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Paving the Way

Early intervention for children with learning disabilities whose behaviours challenge

Keeping in touch with home

posted on 19/07/16

The CBF and Mencap have published a new report based on research with families whose children are in residential placements. The report is the first time guidance has been issued on how residential settings should ensure parents can keep in touch with the thousands of children and young people with a learning disability who often live hundreds of miles from home.
The full report covers: 1) learning from families; 2) learning from local practice; 3) the legal framework. The executive summary and the full report are both available to download now.
A Family Carer perspective on the importance of keeping in touch with home:

“It’s not easy when you have to make the decision for your son or daughter to live away from home ­– and it doesn’t get any easier as the years pass.

“Our daughter is 28, has a severe learning disability and behaviour that can be challenging, and has been living away from home since she was 11. In that time she has lived in three different places – two in the UK, and one in the USA, as well as spending time in an assessment and treatment unit.

“Wherever a child goes, parents can experience an almost overwhelming feeling of being left shuffling on the sidelines. Many aspects of our sons’ and daughters’ lives, which we became used to taking care of, are now being looked after by someone else.

“Good staff will recognise the benefits to our sons and daughters, which result from keeping in touch with home. Our children may not always show how they feel in ways that are easy for us to understand, but we must not fall into the trap of assuming that they are not affected by separation.

“When staff, for whatever reason, do not promote the importance of family and home contact, alarm bells should ring. We have experienced being placed very firmly, not just on the sidelines, but virtually out of the picture altogether. When that happens, we must ask ourselves “What is the problem? What are they trying to hide?”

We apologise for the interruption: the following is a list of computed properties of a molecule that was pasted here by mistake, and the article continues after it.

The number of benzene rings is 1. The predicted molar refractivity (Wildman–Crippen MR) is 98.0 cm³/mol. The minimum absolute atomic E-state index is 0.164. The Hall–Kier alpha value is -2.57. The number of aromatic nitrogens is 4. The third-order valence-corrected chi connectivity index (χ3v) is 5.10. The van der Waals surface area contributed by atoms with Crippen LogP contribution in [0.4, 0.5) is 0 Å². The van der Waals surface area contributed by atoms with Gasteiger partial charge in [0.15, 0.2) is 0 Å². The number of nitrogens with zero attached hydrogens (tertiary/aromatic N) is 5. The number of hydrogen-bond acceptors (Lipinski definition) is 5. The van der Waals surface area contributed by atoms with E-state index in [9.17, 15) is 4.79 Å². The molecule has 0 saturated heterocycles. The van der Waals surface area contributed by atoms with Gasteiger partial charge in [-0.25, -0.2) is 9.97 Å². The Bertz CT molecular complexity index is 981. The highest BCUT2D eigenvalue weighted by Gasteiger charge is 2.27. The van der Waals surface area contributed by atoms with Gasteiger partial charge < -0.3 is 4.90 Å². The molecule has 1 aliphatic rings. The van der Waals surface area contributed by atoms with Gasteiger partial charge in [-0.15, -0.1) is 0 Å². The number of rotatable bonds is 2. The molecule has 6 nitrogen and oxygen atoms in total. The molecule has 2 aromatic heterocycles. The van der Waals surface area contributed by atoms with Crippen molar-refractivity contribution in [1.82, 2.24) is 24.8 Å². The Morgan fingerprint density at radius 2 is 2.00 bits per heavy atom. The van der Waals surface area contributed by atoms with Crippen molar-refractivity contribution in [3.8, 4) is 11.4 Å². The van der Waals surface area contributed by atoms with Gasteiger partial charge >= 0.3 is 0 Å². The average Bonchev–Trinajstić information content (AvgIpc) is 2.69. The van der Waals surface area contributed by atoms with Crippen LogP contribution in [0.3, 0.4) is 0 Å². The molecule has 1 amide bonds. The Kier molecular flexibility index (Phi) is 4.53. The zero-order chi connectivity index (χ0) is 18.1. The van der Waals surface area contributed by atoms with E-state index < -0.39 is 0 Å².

“Our daughter’s current support workers fully understand the importance of her keeping in touch with home, and they work to maintain that contact, calling or texting us regularly, even if just to offer reassurance. On occasions, they even come in on their days off, if they know we will be there.

“It can be no coincidence that she is so much happier, and more settled than she has been for a long time.”


This blog post is part of the ‘Keeping in Touch with Home Project’ from the Challenging Behaviour Foundation and Mencap. The project hopes to improve the support offered to families to help them keep in touch with children who are living away from home for a long period, and is funded by NHS England as part of the Transforming Care Programme.

Follow the links below to read the resources produced by the project:

Executive Summary – Keeping in Touch with Home

Keeping in Touch with Home (Full Resource)


  1. […] Keeping in touch with home: How to help children & young people with learning disabilities &… […]

    LD & Autism Update July, 29th 2016
  2. What a valuable and well-written resource. Thanks to all the families, settings and researchers involved – some really practical ideas for helping young people and families maintain and build those critical bonds that we all need.

    Kate Williams August, 16th 2016

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